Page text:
However, unlike other monitors here, the AG271QX has a ton of inputs, ports, and extras. You'll find two HDMI inputs, a DVI input, a DisplayPort input, and three USB 3.0 ports alongside an audio in-line port, a microphone line-out port, and a port for the included desktop keypad. The latter allows you to easily access the monitor's OSD menu, which can be somewhat of a pain to access otherwise.
On the performance front, the AG271QX doesn't knock it out of the park, but it does provide better-than-expected visuals, especially when considering the price point. Colors are accurate, sharp, and vibrant; blacks and whites are deep and luminous; and saturation is as you'd expect in a TN panel.
With little noticeable lag and FreeSync keeping tearing to a minimum, AOC's budget monitor ticks a lot of boxes for gamers not wanting to break the bank. Did we mention it also comes with an HDMI and DisplayPort cables?
AOC AG271QX Specs:
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When compared to other gaming monitors on this list, the ViewSonic XG2530 stands out for several reasons, chief among them its relatively high refresh rate. Coming in at 240Hz, this monitor hits the current pinnacle for gaming monitors. If you're in the market for something above $350, this is a monitor you'll definitely want to consider -- especially after you've seen all of its other features.
Sporting a 25-inch screen, the XG2530 is a TN monitor that outputs at 1920x1080 with a 1ms response time -- even at higher hertz. If you're using an AMD graphics card, you'll have access to FreeSyncing and experience essentially zero screen tearing or frame dropping when playing competitive shooters or other twitch-style games.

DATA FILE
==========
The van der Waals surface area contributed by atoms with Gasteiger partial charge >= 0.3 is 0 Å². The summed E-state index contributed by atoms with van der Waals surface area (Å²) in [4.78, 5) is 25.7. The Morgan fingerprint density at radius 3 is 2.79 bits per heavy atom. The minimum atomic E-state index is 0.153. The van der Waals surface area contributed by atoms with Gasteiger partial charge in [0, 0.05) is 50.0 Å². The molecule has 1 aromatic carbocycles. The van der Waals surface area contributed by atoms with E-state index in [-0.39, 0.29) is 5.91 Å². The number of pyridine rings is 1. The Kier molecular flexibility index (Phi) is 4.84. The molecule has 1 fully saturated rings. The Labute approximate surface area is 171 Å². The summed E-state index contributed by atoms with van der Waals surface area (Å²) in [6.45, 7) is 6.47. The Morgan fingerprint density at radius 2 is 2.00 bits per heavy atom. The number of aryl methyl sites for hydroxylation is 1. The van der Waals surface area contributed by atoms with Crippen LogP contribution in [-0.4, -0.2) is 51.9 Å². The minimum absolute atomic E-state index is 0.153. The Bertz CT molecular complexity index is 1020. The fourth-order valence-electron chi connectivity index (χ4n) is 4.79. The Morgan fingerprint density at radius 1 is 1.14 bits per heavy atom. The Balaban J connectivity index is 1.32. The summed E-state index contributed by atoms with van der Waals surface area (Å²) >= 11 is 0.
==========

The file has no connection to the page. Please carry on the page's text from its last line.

On the connections front, you'll find this ViewSonic gaming monitor has a DisplayPort 1.2 connection, an HDMI 1.4 and HDMI 2.0 connection, three USB 3.0 connections, and a 3.5mm audio connection. And the best part? You won't have to buy any extra cables. The XG2530 comes with all the cables you need to get up and running -- something not a lot of other monitor packages provide.
As with other monitors here, colors on the XG2530 are decent and what you'd expect out of a TN screen, with some errors in parts of the spectrum when tuned to certain settings. These aren't entirely noticeable to the naked eye, however, and shouldn't impact gaming scenarios on the whole. It's also worthy of note that some of the out-of-the-box settings, such as gamma and brightness, might need to be adjusted, but they can easily be equalized via the monitor's OSD.